• this implies that the secondary dominants of all relative chords (major or minorchords with identical root) are the same, following the circle of fifths.

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A Dominant (or secondary dominant) is always a fifth above your "key of the moment" and it's a major chord with minor 7. So yes it doesn't matter what chord quality you are looking at, it will always be the exact same chord.

Well to clear up a little misconception here, a lot of people say a dominant could be e.g.g. A or A7 but this is only to a small percentage true. It is true that you call the fifth chord of a major scale dominant (when leaving the minor7 out) when thinking of the Roman numeral theory or functional analysis. However, it is in deeper conceptual analysis a statement about the quality of a chord. So to represent a true dominant, quality-wise, you have to play a minor7 over a major chord. You need the tritone intervall in your dominant chord to make it truly dominant. The tritone is in this case the intervall between major3 and minor7. This is also the reason why some people call the 7th chord in a major scale, the half diminished chord, a shortened or rootles dominant.

To take it a step further, now we know it is the tritone. Turns out that always two chords share the same tritone intervall and you can substitute them. This is called tritone substitution. You can basically always substitute your dominant for the dominant a tritone(6 half tones) away from it, as both contain the same tritone intervall and resolve to the same target chords. This sounds complex at first but it is really easy and once you know of it you should be able to easily identify it in chord progressions. Many times it's used in a 2-5-1 to create a chromatic run. For example dm G7 C becomes dm Db7 C. You can find this for example in Bill Evans "Alice in wonderland".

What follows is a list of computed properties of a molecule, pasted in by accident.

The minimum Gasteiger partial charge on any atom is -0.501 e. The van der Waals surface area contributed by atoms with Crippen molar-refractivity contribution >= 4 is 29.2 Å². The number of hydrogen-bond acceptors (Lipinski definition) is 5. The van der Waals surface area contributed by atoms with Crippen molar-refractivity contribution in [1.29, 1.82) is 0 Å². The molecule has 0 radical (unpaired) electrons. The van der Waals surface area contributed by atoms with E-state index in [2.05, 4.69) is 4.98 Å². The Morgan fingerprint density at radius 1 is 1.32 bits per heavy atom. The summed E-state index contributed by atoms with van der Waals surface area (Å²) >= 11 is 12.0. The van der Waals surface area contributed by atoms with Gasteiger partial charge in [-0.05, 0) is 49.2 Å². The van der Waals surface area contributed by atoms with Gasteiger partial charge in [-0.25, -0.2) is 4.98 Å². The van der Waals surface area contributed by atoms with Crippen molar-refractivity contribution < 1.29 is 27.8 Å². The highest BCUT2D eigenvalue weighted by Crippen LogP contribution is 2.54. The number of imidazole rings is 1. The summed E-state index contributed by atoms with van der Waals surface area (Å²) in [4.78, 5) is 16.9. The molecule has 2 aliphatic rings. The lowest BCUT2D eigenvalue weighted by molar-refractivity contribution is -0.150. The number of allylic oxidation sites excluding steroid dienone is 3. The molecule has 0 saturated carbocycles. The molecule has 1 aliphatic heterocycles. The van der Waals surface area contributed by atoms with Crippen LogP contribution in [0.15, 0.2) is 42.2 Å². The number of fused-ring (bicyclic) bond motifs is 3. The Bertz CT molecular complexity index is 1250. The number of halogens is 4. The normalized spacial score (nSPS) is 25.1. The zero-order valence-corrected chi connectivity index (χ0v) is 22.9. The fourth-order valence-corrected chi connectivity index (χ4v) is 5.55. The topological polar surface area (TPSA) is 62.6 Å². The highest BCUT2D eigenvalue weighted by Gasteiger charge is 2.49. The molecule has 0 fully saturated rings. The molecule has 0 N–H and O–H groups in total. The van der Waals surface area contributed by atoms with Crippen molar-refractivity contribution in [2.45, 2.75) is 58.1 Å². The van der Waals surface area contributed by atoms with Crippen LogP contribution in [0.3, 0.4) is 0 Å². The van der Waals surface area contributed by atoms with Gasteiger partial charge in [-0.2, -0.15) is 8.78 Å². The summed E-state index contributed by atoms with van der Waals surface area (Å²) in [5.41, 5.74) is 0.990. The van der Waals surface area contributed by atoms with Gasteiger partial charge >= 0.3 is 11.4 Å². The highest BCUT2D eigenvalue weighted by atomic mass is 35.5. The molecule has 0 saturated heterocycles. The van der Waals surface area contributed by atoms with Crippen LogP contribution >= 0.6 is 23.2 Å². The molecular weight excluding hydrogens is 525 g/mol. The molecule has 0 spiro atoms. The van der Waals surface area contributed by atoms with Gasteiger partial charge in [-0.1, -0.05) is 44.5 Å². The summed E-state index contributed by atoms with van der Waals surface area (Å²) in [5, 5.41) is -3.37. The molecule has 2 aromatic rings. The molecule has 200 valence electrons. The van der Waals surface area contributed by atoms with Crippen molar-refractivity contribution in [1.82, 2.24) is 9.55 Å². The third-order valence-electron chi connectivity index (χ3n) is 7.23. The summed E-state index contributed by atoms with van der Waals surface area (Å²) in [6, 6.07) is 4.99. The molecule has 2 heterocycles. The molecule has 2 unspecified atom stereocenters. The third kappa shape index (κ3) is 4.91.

Sorry if I went a bit off topic here but I feel it is still within the boundaries of Dominants.

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No... but yes.

Let me explain...

If you take that major scale, the 5th degree's chord will always be a major triad.

However, the minor scale is more complicated. Since there's 3 of them (harmonic, melodic and natural) you can use all of them to create triads. And even though when it comes to chords, the harmonic minor is the one which is the most used (the name gives you some hint there).

So in a natural minor scale, you'll get a minor 5th degree triad, while in both others you'll get a major one. This means you can actually choose whichever you prefer as your dominant.

Then you get to secondary dominants. To simplify things, let's take your example, in D minor.

So if you chose as your dominant a major chord (A7) then you get back to dominants of major chords which are always major. So you'll get as secondary dominant E7.

Now, if you chose Amin as your primary dominant then you could also choose as secondary dominant a minor chord. You could have Emin as secondary dominant.

And this keeps going. It means you could have something like this:

C#7 --------- F#min --------- Bmin --------- Emin --------- Amin --------- Dmin

V7/Vmin -- Vmin/Vmin -- Vmin/Vmin -- Vmin/Vmin ---- Vmin ----------- I

Okay, this would probably sound like shit but it would syntaxically by perfect.

Another interesting thing is about 9ths because in a minor scale, the 5th degree could be either 9 (melodic minor) or b9 (harmonic minor). While in Major, you'll never get a 5th degree with a b9.

So to summarize:

  • In D Major, your dominant will always be A, A7, or A9, and thus your secondary dominant will always be E, E7 or E9.

  • In D minor, your dominant could be A, A7, A9, but also A7(b9) and Amin. Your secondary dominant could be:

    • If your dominant was major: E, E7 or E9;
    • If it was minor: E, E7, E9, E7(b9) or Emin.

And of course, that's if you omit 11th and 13th, 6th and suspended chords, and much more. P.S. It's fun to realise that your forth degree in melodic minor (ascending. Oh... I forgot about ascending and descending melodic minor! Even more fun!) is actually a dominant 7 chord. It's however rarely used. I've only seen it once in Gluck's Orfeo, act II, number 18, maestoso, measure 4.